The fiscal 2021 Intelligence Authorization Act, which was passed in December as part of a massive omnibus COVID-19 relief bill, contained a provision that ordered intelligence agencies and the Defense Department to report to lawmakers what they know about unidentified aerial phenomena within six months.

The Pentagon last August also launched a Navy-led task force to track down any encounters service members may have had with aerial objects that could pose a threat to national security.

That move came a few months after the Pentagon officially acknowledged three incidents reported by Navy F/A-18 Hornet fighter pilots involving possible UFO sightings. And the Pentagon also confirmed and officially released videos of the incidents, one from November 2004 and two from January 2015, which had been leaked to the public years ago.

But contrary to what “The X-Files” taught us, the story behind military encounters with unidentified flying objects may be more mundane than extraterrestrial visits to Earth.

In April, the website The Drive published an investigation into aerial phenomena that concluded they are most likely drones or other unmanned aircraft, of varying levels of sophistication, that are spying on the US military’s capabilities.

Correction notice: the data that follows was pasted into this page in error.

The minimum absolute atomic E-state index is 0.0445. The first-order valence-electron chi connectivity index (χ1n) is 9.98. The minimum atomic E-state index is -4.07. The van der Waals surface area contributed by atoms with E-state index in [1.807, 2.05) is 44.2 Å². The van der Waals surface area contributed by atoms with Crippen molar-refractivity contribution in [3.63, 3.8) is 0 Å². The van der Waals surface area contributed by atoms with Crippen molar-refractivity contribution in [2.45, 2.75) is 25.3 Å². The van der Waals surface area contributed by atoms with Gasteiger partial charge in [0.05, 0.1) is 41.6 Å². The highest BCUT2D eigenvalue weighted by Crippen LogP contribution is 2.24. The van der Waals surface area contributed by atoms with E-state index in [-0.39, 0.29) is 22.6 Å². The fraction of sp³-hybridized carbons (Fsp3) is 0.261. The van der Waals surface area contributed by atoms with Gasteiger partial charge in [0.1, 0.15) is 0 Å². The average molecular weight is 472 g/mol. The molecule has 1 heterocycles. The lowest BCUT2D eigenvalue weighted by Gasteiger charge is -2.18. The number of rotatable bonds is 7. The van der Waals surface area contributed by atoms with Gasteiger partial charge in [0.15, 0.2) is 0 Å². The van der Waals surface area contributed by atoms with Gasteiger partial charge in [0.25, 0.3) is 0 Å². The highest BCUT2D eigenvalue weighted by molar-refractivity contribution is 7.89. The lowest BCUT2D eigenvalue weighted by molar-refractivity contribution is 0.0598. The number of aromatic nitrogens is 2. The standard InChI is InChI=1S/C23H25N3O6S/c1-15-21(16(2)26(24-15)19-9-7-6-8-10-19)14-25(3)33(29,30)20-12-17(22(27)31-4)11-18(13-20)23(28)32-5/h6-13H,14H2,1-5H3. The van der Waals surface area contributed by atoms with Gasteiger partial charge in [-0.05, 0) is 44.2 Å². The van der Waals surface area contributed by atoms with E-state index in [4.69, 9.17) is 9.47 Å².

– Stephen Losey can be reached at stephen.losey@military.com. Follow him on Twitter @StephenLosey.

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Bernie Sanders expresses ‘serious concerns’ over Biden proposal for modest increase in Pentagon spending

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Sen. Bernie Sanders said he has “serious concerns” about the Biden administration’s defense spending proposal.

  • The Biden administration is asking Congress for $753 billion to fund US military operations.
  • That’s a slight uptick over last year.
  • Sen. Bernie Sanders said he has “serious concerns” about spending money on a “bloated Pentagon.”
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The Biden administration is requesting $753 billion in spending on the US military in its first, $1.5 trillion budget blueprint, disappointing progressives and prompting “serious concerns” from the chairman of the Senate committee that will ultimately decide just how much to appropriate.

In a proposal released Friday, the White House requested a 1.7% increase in national security spending, including $715 billion for the Department of Defense. Accounting for inflation, that is roughly the same amount that Congress approved in 2020.